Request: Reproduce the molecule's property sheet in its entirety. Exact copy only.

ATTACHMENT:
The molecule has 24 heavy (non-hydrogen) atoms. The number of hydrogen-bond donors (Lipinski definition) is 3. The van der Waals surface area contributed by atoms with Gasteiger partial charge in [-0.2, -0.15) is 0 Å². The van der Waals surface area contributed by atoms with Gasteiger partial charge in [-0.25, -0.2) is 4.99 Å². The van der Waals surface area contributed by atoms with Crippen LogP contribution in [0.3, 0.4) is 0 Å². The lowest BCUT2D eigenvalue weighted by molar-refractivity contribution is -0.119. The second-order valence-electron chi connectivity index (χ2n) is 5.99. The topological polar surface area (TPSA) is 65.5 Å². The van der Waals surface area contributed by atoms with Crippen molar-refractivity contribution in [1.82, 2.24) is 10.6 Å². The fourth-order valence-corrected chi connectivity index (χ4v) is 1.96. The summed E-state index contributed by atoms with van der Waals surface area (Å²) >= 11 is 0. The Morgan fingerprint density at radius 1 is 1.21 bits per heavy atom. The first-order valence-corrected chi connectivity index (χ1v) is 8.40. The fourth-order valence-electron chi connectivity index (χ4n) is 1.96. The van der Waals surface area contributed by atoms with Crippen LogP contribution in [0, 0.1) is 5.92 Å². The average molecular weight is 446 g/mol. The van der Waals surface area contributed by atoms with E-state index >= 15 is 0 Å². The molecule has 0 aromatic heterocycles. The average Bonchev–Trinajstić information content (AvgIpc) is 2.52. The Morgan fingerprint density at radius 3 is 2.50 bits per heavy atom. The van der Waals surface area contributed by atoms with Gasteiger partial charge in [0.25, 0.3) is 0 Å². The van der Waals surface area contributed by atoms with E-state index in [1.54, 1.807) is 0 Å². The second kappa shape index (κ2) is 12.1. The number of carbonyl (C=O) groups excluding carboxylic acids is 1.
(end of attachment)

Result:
The molecule has 24 heavy (non-hydrogen) atoms. The number of hydrogen-bond donors (Lipinski definition) is 3. The van der Waals surface area contributed by atoms with Gasteiger partial charge in [-0.2, -0.15) is 0 Å². The van der Waals surface area contributed by atoms with Gasteiger partial charge in [-0.25, -0.2) is 4.99 Å². The van der Waals surface area contributed by atoms with Crippen LogP contribution in [0.3, 0.4) is 0 Å². The lowest BCUT2D eigenvalue weighted by molar-refractivity contribution is -0.119. The second-order valence-electron chi connectivity index (χ2n) is 5.99. The topological polar surface area (TPSA) is 65.5 Å². The van der Waals surface area contributed by atoms with Crippen molar-refractivity contribution in [1.82, 2.24) is 10.6 Å². The fourth-order valence-corrected chi connectivity index (χ4v) is 1.96. The summed E-state index contributed by atoms with van der Waals surface area (Å²) >= 11 is 0. The Morgan fingerprint density at radius 1 is 1.21 bits per heavy atom. The first-order valence-corrected chi connectivity index (χ1v) is 8.40. The fourth-order valence-electron chi connectivity index (χ4n) is 1.96. The van der Waals surface area contributed by atoms with Crippen LogP contribution in [0, 0.1) is 5.92 Å². The average molecular weight is 446 g/mol. The van der Waals surface area contributed by atoms with E-state index >= 15 is 0 Å². The molecule has 0 aromatic heterocycles. The average Bonchev–Trinajstić information content (AvgIpc) is 2.52. The Morgan fingerprint density at radius 3 is 2.50 bits per heavy atom. The van der Waals surface area contributed by atoms with Gasteiger partial charge in [0.25, 0.3) is 0 Å². The van der Waals surface area contributed by atoms with E-state index in [1.54, 1.807) is 0 Å². The second kappa shape index (κ2) is 12.1. The number of carbonyl (C=O) groups excluding carboxylic acids is 1.